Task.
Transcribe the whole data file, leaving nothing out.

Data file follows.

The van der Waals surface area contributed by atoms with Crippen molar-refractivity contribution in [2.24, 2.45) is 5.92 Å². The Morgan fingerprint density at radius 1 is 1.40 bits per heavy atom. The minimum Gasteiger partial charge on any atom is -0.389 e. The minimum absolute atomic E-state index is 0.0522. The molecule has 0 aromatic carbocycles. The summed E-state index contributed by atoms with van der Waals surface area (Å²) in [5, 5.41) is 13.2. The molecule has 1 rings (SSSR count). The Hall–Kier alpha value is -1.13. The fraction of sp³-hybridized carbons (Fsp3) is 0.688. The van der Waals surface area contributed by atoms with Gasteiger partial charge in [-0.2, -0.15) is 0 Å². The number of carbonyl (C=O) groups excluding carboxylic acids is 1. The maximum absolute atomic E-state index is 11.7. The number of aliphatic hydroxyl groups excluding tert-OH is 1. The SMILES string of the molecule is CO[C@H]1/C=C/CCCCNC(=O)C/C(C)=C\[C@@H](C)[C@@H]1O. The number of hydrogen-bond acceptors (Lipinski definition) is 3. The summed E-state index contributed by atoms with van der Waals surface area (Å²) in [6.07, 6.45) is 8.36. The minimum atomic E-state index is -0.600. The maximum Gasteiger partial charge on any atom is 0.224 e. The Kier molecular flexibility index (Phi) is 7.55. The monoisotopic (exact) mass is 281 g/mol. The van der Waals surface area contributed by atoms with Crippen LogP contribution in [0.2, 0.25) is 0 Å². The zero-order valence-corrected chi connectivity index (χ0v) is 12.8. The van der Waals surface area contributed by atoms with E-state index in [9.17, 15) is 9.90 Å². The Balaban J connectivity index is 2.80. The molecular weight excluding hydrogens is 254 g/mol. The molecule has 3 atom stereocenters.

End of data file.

The van der Waals surface area contributed by atoms with Crippen molar-refractivity contribution in [2.24, 2.45) is 5.92 Å². The Morgan fingerprint density at radius 1 is 1.40 bits per heavy atom. The minimum Gasteiger partial charge on any atom is -0.389 e. The minimum absolute atomic E-state index is 0.0522. The molecule has 0 aromatic carbocycles. The summed E-state index contributed by atoms with van der Waals surface area (Å²) in [5, 5.41) is 13.2. The molecule has 1 rings (SSSR count). The Hall–Kier alpha value is -1.13. The fraction of sp³-hybridized carbons (Fsp3) is 0.688. The van der Waals surface area contributed by atoms with Gasteiger partial charge in [-0.2, -0.15) is 0 Å². The number of carbonyl (C=O) groups excluding carboxylic acids is 1. The maximum absolute atomic E-state index is 11.7. The number of aliphatic hydroxyl groups excluding tert-OH is 1. The SMILES string of the molecule is CO[C@H]1/C=C/CCCCNC(=O)C/C(C)=C\[C@@H](C)[C@@H]1O. The number of hydrogen-bond acceptors (Lipinski definition) is 3. The summed E-state index contributed by atoms with van der Waals surface area (Å²) in [6.07, 6.45) is 8.36. The minimum atomic E-state index is -0.600. The maximum Gasteiger partial charge on any atom is 0.224 e. The Kier molecular flexibility index (Phi) is 7.55. The monoisotopic (exact) mass is 281 g/mol. The van der Waals surface area contributed by atoms with Crippen LogP contribution in [0.2, 0.25) is 0 Å². The zero-order valence-corrected chi connectivity index (χ0v) is 12.8. The van der Waals surface area contributed by atoms with E-state index in [9.17, 15) is 9.90 Å². The Balaban J connectivity index is 2.80. The molecular weight excluding hydrogens is 254 g/mol. The molecule has 3 atom stereocenters.